Mile 19: 9:37
Mile 20: 12:03
Mile 21: 11:15
Mile 22: 9;15
Mile 23: 9:47
Mile 24: 10:57

Near the end of Mile 23 I ran into Michael again and at Mile 24 we ran into Tamara, my friend from the expo, who had already finished up her relay leg. Just like Christa, Tamara looked at me and said lets go and took off and looked shocked that I couldnt keep up with her. In shorter races and runs, I am faster than Tamara (who ran 3:43 in San Antonio) and Michael.
But my legs WOULD. NOT. MOVE. And any attempt at anything under an 11-minute mile would make them revolt and cramp up on me. My lungs were fine. My heart was fine. But my legs were seizing and cramping. Yeah, that little trick I had used to get sub 10s out of my legs at Miles 22 and 23 was not working anymore. Something else was worrying me, too. I wasn't sweating. My face and arms were coated with salt, like I had walked through a windstorm in the desert. I figured that the wind was evaporating all the sweat, but for some reason, I knew this couldnt be a good thing.
I was back to running, stumbling from a cramp. Stretching. Walking. Thats how it ended. Run. Stumble. Stretch. Walk. Run. Repeat. The cramps would come on, mostly in my hamstrings, and I would just stop in the middle of the street and bend over. No sense in wasting any energy by running over to the side. So to anybody who nearly ran over me, or who had to put up with the site of my butt, i am sorry.
The race web site has this neat little gadget where you can input your name and itll tell you how many people you passed during the final 6.2 miles. I passed 42 people during the last 10k. Which means those people were hurting much worse than I was. But I was passed by 212 people. Yikes.
Michael, a really nice guy, was doing everything he could to coax me. I'd stop. He'd say, "keep going." I'd say I'm cramping. He'd say, "No, you're not." Id say the cramps are killing me. he'd say, "no theyre not." Finally, I said, "Michael, stop talking!" I felt bad for saying that, but it just seemed to be making things worse. (Actually, as I think back, its hard to say what I remember most during those final three miles. Michael talking or me hurting. And I guess that's a good thing. I emailed Michael later Sunday night and apologized for yelling at him. He is a great guy and without him and Tamara getting me through those last three miles, I dont know how much longer it would have taken me.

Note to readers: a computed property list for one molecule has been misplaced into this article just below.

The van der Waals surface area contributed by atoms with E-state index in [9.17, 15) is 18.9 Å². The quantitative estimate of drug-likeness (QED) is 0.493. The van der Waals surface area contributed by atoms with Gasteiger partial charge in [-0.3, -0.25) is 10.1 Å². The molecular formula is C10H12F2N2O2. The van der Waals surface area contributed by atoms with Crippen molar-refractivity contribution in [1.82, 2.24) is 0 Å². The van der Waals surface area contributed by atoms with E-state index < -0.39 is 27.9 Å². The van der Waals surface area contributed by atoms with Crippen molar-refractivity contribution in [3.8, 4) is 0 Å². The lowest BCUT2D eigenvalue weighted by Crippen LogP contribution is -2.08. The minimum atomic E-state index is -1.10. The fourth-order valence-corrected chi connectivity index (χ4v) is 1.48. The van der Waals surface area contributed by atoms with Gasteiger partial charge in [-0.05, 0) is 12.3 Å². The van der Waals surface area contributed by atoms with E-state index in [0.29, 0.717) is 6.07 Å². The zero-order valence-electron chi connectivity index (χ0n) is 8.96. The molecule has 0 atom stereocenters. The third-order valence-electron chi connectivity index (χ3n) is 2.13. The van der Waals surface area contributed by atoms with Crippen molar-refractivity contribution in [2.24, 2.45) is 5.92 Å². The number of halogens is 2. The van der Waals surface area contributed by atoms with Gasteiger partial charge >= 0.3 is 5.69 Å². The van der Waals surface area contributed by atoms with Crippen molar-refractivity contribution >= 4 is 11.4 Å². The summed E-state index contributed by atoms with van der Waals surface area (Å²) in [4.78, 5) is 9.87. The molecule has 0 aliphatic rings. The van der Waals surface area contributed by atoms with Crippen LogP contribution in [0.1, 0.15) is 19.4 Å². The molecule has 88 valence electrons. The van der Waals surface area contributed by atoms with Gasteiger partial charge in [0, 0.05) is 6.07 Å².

By now i was sucking down gatorades and trying to eat pretzels and just hoping I could squeeze enough electrolytes in my body so I could make it to the finish line. I was starting to feel a little nauseated. Somewhere in the middle of Mile 24, the 4 hour pacer guy passes me. Oh, well, I thought. From all the zig-zagging, I actually ended up running 26.75 miles and when my Garmin beeped at Mile 26, the time was 3:58. "hooray, I thought."
A few minutes later, I hit the official 26-mile marker sign and knew I was not going to get in under 4 hours and might not get under 4:10 if I didnt hurry. I was real confused about how many more tenths of a mile I had to go, so Id ask Tamara. Four-tenth. three-tenths. two-tenths. There's the finish line and I decided I'll at least run the last stretch in. There were throngs of people on both sides of the course. I was still running. Over all the yelling and screaming I hear somebody call my name. Its my dad. I veer over 20 yards to high five him. He yells out, "You dont look like you need me to run you in this time." (In 2005, my first marathon, my dad ran out on the course to run with me for a few yards before I finished). 100 yards from the finish. I realized I'd made a big mistake. I shouldnt have wasted that energy to run to my dad. My left leg started seizing real bad. Hamstring. inner quad. 50 yards away. Tried to run some more. 25 yards away. Couldnt run. Tamara and Michael were yelling at me to run. Couldnt run. I thought about stopping to stretch and as soon as the thought hit my head, I could see the finish-line cameramen taking aim at me, their shutters clicking at the runners in front of me.
I figured the only thing worse than me walking would be a photo of me bending over near the finish line. So I had no choice. I walked across the finish line swinging my arms wildly, hoping my histrionics would show up on film making it appear that i was running.

Mile 25: 11:26
Mile 26: 11:10

Final .75 miles: 9:48


After the marathon. Even though I didnt get my time, even though the last three miles was like a death march, I was very happy. This time is 1 hour, 12 minutes faster than last year and a personal best by 33 minutes. It capped off a year of me setting personal bests. I feel like the conditions were just terrible, but I believe I could have had a better time if I had run much slower in the beginning, particularly from miles 13 to 18. I know I'll get under four hours some day, and then I'll look to qualify for Boston once I do that. I've got to figure out this cramping thing and once I do that, I'll be fine.

I'd like to thank everyone who has stopped by this blog over the last few months and weeks to shout encouragement or wish me well. The running community in California and New York are especially good experts at this blogging, running stuff. Over the next few days and weeks and recover and start to think about which marathon is next. The journey is not ending, its just beginning.